Wednesday, September 12, 2012

Back North to the South River: A Real Mix of Nymphs and Larvae -- but Some Beautiful Photos

Beautiful early fall weather at last: no steamed up lens on the camera, no sweating away in humid conditions.

I've not gone to the South River up in Greene county all summer: it's a small stream, and I assumed there would not be a whole lot of water.  To my surprise the water was still very low (we've had 6 inches of rain at our house in C'ville in the last month).  Still there were all sorts of insects on the rocks, even some in some leaf packs.  I can't say that any one insect "dominated" my findings, but that's not unusual for this time of year.  But the sunny conditions made for good photos.

Above, one of many Odontocerids (Strong case-maker caddisflies) that I saw in the stream, and I was pleased to get this photo with the larva almost crawling out of its case.  Look how clearly the "dorsal" hump that we see on most cased caddis larvae shows up in this photo.

Here are more photos of this beautiful caddis larva.

I'm still not totally sure of the species identification of the Odontocerids I find (the genus is Psilotreta).  But this last photo seems to indicate Psilotreta labida.    On P. labida, the anterolateral pronotal projections are long and acute.  That seems to be true on this larva.

The other find that pleased me today was a "new" netspinner species -- Hydropsyche betteni. [PLEASE SEE THE ENTRY POSTED ON 10/19.  THIS WAS LATER IDENTIFIED AS Ceratopsyche alhedra.]

As I was downloading my photos just a short time ago, I kept looking for a mark or a pattern of dots on the head -- I could not see a thing.  And sure enough, that's what tells us is H. betteni.  "Hydropsyche betteni larvae are typically black-headed with no light markings except those around the eyes." (Schuster and Etnier, "A Manual for the Identification of the Larvae of the Caddisfly Genera Hydropsyche...", p. 63)  Here is a close-up shot of the head.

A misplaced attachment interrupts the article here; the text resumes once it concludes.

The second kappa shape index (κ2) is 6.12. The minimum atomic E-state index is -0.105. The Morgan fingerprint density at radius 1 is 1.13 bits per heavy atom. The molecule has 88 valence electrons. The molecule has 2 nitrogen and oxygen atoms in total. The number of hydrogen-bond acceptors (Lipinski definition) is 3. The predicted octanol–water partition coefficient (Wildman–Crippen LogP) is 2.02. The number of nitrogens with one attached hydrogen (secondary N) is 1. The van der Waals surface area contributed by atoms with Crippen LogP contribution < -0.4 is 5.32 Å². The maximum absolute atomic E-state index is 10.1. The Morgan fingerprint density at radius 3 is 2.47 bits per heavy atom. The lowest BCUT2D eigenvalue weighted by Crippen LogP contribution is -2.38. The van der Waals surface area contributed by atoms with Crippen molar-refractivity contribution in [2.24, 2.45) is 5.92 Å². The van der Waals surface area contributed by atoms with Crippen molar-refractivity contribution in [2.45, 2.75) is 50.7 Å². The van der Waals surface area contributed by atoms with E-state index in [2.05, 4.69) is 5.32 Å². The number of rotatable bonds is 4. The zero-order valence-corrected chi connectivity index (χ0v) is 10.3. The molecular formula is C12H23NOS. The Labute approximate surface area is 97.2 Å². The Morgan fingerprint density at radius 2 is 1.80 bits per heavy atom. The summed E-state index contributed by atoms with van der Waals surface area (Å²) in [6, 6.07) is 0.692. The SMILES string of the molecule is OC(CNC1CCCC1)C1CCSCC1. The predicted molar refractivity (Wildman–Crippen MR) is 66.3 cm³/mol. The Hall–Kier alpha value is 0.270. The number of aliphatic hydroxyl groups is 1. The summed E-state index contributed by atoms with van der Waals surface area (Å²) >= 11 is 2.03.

I was a little surprised to find this common netspinner species in this very clean stream: H. betteni has a tolerance value of 7.9.  Still, it's well to remember that there is a mix of insects in all of our streams: tolerant insects have no trouble living in very good water, it's just that most intolerant insects have trouble living in water that's impaired.

Schuster and Etnier (p. 63) have some interesting things to say on this species.  "...this species is very common in small, warm-water streams.  It is often found in very large numbers, much like H. orris in large rivers.  H. betteni seems to be one of the most resistant Hydropsyche species to organic pollution.  Its ability to cope with and use the high concentrations of organic materials may contribute to the high numbers of individuals in the populations collected.  It has been found that, where H. betteni occurs, it is usually the most predominant caddisfly present.  It is often the only Hydropsyche species in the stream, but it is not uncommon for other species to occur with H. betteni.  The species most often collected with H. betteni is Symphitopsyche sparna [now Ceratopsyche sparna] which also seems to be resistant to high concentrations of suspended materials."

I've cited this passage at length for a couple of reasons.  1) I found these larvae in a small tributary to the South River, one which I'm sure does get very warm in the summer.  2) I picked up 3-4 in the short time that I was looking for things in the water.  And 3) I did find another netspinner larva, a small one, that I'm quite sure was Ceratopsyche sparna, even though the three light spots on the head we'd expect to see have not yet developed.

In one of my photos, I managed to get both species of larva together.


Just a few additional photos.

1.  A flatheaded mayfly, Leucrocuta hebe.

2. Flatheaded mayfly, Epeorus vitreus.  They're still around.

3. And our favorite summer small minnow mayfly, Acentrella nadineae.

1 comment:

  1. Etnier would probably tell you to look for two little bumps on the posterior margin of the frons on the head capsule. H. betteni has them, his description is "it looks like someone has been banging on the head with a ball peen hammer from the inside out". As weird as that sounds, it makes sense when you see it!